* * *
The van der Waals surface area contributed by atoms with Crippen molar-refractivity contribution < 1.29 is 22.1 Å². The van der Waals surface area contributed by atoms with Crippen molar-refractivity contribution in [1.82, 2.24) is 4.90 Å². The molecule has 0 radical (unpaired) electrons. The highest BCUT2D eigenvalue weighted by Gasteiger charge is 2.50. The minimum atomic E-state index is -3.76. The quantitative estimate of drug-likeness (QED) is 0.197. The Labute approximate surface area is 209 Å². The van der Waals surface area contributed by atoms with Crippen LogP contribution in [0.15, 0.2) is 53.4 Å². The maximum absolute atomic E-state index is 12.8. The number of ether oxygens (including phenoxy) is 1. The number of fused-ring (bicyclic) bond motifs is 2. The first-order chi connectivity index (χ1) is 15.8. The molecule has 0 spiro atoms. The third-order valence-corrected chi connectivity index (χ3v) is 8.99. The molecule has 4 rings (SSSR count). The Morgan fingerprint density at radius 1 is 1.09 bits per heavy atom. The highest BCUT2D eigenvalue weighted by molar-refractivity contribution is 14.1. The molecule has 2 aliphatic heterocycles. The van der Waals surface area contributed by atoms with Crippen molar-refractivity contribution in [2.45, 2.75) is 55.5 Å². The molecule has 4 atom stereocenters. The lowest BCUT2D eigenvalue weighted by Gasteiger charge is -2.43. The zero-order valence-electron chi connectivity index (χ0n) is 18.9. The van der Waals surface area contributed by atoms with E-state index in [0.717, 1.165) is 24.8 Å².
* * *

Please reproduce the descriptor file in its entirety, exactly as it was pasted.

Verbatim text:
The van der Waals surface area contributed by atoms with Crippen molar-refractivity contribution < 1.29 is 22.1 Å². The van der Waals surface area contributed by atoms with Crippen molar-refractivity contribution in [1.82, 2.24) is 4.90 Å². The molecule has 0 radical (unpaired) electrons. The highest BCUT2D eigenvalue weighted by Gasteiger charge is 2.50. The minimum atomic E-state index is -3.76. The quantitative estimate of drug-likeness (QED) is 0.197. The Labute approximate surface area is 209 Å². The van der Waals surface area contributed by atoms with Crippen LogP contribution in [0.15, 0.2) is 53.4 Å². The maximum absolute atomic E-state index is 12.8. The number of ether oxygens (including phenoxy) is 1. The number of fused-ring (bicyclic) bond motifs is 2. The first-order chi connectivity index (χ1) is 15.8. The molecule has 0 spiro atoms. The third-order valence-corrected chi connectivity index (χ3v) is 8.99. The molecule has 4 rings (SSSR count). The Morgan fingerprint density at radius 1 is 1.09 bits per heavy atom. The highest BCUT2D eigenvalue weighted by molar-refractivity contribution is 14.1. The molecule has 2 aliphatic heterocycles. The van der Waals surface area contributed by atoms with Crippen molar-refractivity contribution in [2.45, 2.75) is 55.5 Å². The molecule has 4 atom stereocenters. The lowest BCUT2D eigenvalue weighted by Gasteiger charge is -2.43. The zero-order valence-electron chi connectivity index (χ0n) is 18.9. The van der Waals surface area contributed by atoms with E-state index in [0.717, 1.165) is 24.8 Å².